- About the VMC
- Pet Owners
- Farm Animal Owners
- Horse Owners
- Clinical Trials Office
Your Pet's Treatment and Experience
- Your pet will need to fast before undergoing anesthesia and undergo recommended blood work and diagnostics before treatment begins.
- Your animal will need to be under anesthesia during the procedure to prevent movement and to accurately target the tumor site.
- The duration of each treatment is short, usually about 15 minutes.
- Your animal should experience no discomfort during the treatment.
- It is important to avoid unnecessary interruptions in the treatment schedule to effectively fight the cancer.
- It is not possible to “catch up” on missed appointments. You need to commit yourself to an entire course of treatments for best results.
- You may choose to board your animal during consecutive-day treatments to avoid schedule conflicts and to ensure that treatments are not missed.
- Your pet will not be radioactive at any time during or after the treatments.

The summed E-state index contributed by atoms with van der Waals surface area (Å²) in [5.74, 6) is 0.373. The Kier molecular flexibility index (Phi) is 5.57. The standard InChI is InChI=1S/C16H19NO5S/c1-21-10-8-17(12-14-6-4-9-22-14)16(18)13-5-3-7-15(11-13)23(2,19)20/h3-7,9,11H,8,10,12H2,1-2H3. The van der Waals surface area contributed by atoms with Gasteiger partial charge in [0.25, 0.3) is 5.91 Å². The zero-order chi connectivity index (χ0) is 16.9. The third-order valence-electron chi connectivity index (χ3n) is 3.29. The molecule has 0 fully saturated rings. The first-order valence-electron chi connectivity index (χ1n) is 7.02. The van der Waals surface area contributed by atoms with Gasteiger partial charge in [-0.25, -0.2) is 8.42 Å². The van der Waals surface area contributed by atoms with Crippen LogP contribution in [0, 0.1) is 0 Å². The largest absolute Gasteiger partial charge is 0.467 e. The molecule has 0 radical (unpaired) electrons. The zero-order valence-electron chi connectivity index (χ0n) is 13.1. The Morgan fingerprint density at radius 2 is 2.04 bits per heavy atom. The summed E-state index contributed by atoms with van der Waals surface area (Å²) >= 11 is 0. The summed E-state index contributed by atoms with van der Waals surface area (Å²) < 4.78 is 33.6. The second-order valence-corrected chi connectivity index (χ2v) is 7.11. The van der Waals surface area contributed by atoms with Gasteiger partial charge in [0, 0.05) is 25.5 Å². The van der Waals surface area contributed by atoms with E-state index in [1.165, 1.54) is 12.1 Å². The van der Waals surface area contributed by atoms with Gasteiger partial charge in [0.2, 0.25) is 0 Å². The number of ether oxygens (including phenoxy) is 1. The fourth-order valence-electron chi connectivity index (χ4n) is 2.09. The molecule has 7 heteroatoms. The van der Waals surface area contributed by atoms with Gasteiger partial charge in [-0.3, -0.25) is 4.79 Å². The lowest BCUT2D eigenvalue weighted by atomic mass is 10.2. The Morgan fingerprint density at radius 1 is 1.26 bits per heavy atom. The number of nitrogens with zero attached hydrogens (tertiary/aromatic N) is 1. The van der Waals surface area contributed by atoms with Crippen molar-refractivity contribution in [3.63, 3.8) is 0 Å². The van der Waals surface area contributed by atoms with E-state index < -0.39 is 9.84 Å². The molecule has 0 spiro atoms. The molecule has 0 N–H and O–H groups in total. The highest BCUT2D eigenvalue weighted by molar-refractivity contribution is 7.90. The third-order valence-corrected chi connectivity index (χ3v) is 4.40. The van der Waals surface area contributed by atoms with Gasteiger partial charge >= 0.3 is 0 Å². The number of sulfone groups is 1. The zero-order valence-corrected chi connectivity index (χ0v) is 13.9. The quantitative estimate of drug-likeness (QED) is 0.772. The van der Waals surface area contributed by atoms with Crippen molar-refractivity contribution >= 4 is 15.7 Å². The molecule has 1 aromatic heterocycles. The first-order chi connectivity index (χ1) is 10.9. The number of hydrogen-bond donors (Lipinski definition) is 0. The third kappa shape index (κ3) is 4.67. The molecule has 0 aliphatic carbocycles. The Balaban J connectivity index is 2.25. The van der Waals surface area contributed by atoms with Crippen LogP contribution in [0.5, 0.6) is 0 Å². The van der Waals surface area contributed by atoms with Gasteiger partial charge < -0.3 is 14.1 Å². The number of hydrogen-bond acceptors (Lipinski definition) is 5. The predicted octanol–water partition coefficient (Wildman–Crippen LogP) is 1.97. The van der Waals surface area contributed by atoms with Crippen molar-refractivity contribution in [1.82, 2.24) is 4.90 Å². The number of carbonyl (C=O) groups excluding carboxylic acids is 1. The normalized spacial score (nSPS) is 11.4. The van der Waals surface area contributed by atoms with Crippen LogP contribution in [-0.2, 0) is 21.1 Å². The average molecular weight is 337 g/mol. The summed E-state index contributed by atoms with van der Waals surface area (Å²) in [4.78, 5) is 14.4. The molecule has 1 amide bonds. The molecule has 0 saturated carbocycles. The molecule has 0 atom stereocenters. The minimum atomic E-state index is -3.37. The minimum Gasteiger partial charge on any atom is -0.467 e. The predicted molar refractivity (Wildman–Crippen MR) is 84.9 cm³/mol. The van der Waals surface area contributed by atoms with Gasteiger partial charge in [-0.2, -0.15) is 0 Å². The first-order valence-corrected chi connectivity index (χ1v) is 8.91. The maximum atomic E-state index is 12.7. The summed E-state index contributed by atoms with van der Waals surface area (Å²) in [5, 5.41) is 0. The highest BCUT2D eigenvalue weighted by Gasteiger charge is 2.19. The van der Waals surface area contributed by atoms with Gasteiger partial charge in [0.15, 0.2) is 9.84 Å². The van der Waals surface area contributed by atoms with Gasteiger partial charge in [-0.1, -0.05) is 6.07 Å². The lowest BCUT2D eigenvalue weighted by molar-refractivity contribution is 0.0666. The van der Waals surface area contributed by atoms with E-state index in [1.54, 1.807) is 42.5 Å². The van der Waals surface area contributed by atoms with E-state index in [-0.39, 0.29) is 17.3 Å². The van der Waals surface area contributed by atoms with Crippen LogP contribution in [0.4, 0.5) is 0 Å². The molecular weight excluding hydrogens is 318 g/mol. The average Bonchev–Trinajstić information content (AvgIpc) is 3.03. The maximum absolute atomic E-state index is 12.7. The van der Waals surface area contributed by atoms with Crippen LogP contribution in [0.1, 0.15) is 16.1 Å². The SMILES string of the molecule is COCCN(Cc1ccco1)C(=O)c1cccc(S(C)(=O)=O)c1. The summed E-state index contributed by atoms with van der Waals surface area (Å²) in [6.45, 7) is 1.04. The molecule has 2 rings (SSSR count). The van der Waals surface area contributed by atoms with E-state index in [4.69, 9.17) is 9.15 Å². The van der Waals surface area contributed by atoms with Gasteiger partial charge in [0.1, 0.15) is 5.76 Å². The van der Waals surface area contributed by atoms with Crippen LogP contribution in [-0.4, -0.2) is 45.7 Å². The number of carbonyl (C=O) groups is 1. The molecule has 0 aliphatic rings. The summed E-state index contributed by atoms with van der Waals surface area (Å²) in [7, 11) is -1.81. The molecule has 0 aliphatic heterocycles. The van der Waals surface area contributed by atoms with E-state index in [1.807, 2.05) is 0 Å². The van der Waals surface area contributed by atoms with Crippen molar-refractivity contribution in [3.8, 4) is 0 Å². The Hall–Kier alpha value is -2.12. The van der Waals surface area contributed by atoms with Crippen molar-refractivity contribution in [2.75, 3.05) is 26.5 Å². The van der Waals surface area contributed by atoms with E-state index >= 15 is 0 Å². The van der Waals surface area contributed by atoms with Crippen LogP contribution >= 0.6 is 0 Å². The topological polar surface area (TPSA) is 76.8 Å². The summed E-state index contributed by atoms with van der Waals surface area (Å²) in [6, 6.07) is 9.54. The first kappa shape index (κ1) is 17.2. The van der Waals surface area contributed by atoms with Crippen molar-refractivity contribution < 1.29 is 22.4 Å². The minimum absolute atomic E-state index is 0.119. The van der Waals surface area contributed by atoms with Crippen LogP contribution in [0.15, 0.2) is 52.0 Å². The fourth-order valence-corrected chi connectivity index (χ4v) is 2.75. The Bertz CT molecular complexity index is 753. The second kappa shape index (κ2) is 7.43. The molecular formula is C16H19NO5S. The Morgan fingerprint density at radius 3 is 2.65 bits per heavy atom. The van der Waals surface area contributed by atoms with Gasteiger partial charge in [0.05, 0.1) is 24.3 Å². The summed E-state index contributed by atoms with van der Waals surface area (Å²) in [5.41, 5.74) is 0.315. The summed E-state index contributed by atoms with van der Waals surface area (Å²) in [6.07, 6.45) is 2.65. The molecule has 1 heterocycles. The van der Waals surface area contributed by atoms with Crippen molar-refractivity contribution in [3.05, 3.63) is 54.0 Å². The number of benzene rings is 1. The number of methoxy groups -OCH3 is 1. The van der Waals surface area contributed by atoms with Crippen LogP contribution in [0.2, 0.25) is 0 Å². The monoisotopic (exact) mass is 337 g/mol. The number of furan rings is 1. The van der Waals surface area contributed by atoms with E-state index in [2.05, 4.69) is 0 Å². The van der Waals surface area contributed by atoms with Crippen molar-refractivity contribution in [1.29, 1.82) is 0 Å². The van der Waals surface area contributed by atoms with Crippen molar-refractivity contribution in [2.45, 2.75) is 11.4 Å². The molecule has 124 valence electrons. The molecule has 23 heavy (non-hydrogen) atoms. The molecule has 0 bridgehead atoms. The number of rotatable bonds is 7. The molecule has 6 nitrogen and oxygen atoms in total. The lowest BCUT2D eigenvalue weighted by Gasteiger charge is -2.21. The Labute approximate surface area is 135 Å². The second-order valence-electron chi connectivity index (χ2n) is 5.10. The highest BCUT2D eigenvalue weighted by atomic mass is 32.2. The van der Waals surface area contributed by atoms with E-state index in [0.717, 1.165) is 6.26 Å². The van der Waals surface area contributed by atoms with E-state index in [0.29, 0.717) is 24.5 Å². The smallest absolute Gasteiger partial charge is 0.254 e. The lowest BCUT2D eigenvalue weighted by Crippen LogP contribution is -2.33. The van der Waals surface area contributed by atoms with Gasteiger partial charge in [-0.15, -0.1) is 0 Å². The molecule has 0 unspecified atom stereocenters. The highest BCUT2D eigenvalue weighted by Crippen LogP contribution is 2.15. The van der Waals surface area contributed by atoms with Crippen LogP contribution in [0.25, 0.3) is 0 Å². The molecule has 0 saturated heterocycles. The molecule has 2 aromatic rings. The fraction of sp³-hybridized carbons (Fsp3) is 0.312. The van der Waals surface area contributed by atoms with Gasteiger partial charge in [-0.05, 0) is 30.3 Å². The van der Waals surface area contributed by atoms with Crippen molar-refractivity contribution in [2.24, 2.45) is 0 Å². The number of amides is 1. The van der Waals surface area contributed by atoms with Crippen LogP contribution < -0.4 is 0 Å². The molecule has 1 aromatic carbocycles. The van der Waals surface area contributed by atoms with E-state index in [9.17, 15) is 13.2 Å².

Radiation therapy in animals does not cause systemic side effects common in humans such as nausea and decreased appetite. However, your pet may experience fatigue due to repeated anesthesia.
Acute side effects are more common and depend on the dose of radiation given. These side effects occur in the treatment area, resemble a bad sunburn, but typically resolve quickly with care. Discouraging your pet from licking, scratching or biting the area will speed the healing process. Your pet may temporarily lose the hair from the treated area. Dark hair and skin generally re-grow lighter, while light skin and hair generally re-grow darker.
Once treatment has ended, the oncologist will want to periodically examine your pet to determine the effect of the radiation on the tumor and to detect any side effects in their early stages.